The Appalachian Mountains lost a hero on Sunday, September 10. Larry Gibson, the face of the fight against mountaintop removal coal mining in Appalachia, died of a heart attack while working on Kayford Mountain in West Virginia. His family ancestry on Kayford goes back to the 1700s and, since 1986, Gibson had fought tirelessly to stop the mountaintop removal mining that has desecrated the peaks surrounding his home.
Scores of mountaintops—more than 500 of them, according to environmental law firm Earthjustice—have been removed, literally, through this aggressive strip mining that starts by denuding peaks and then blasting away rock to get to the rich veins of coal beneath. After retiring early from General Motors due to an injury, Gibson had moved back home to Kayford and discovered that the land all around his ancestral home was essentially destroyed.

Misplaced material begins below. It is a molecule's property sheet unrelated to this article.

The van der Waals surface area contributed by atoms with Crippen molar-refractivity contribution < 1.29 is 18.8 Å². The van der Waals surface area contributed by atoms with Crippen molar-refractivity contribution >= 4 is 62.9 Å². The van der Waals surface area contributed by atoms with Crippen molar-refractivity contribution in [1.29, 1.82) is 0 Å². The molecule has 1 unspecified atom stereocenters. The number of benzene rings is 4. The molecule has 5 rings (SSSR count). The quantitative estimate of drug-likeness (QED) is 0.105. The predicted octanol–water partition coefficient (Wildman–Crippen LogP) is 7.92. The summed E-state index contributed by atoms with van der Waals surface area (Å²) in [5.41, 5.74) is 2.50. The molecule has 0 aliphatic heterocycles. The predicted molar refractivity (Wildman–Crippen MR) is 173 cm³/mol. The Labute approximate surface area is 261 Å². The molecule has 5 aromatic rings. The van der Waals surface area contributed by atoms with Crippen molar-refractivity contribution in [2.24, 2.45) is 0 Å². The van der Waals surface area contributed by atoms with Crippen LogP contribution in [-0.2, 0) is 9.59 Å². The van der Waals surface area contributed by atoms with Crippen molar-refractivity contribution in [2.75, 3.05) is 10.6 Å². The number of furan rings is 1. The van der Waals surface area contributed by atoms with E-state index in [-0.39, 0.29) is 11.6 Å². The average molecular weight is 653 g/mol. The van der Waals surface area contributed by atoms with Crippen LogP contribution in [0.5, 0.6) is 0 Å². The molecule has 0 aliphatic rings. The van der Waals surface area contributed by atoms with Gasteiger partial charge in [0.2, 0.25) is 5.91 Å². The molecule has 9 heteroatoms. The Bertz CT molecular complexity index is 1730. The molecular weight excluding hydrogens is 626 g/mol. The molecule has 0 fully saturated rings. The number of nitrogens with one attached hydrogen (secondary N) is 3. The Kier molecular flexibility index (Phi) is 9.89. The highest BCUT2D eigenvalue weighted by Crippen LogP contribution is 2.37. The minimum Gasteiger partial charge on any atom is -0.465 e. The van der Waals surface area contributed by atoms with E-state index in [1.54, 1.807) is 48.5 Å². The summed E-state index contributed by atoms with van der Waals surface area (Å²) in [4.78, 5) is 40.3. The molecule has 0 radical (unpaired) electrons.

He started Keeper of the Mountains, an anti-mountaintop removal mining group, and fought this type of mining doggedly. His outspokenness earned him tremendous media exposure—he regularly gave tours of the mining areas to groups of reporters, and can be seen in a number of documentary films—but it also earned him numerous death threats. Gibson fully expected to lose his life during the battle to protect Appalachian peaks.
With the sudden passing of its 66-year-old leader, what will become of the fight against mountaintop removal mining in West Virginia and across Appalachia?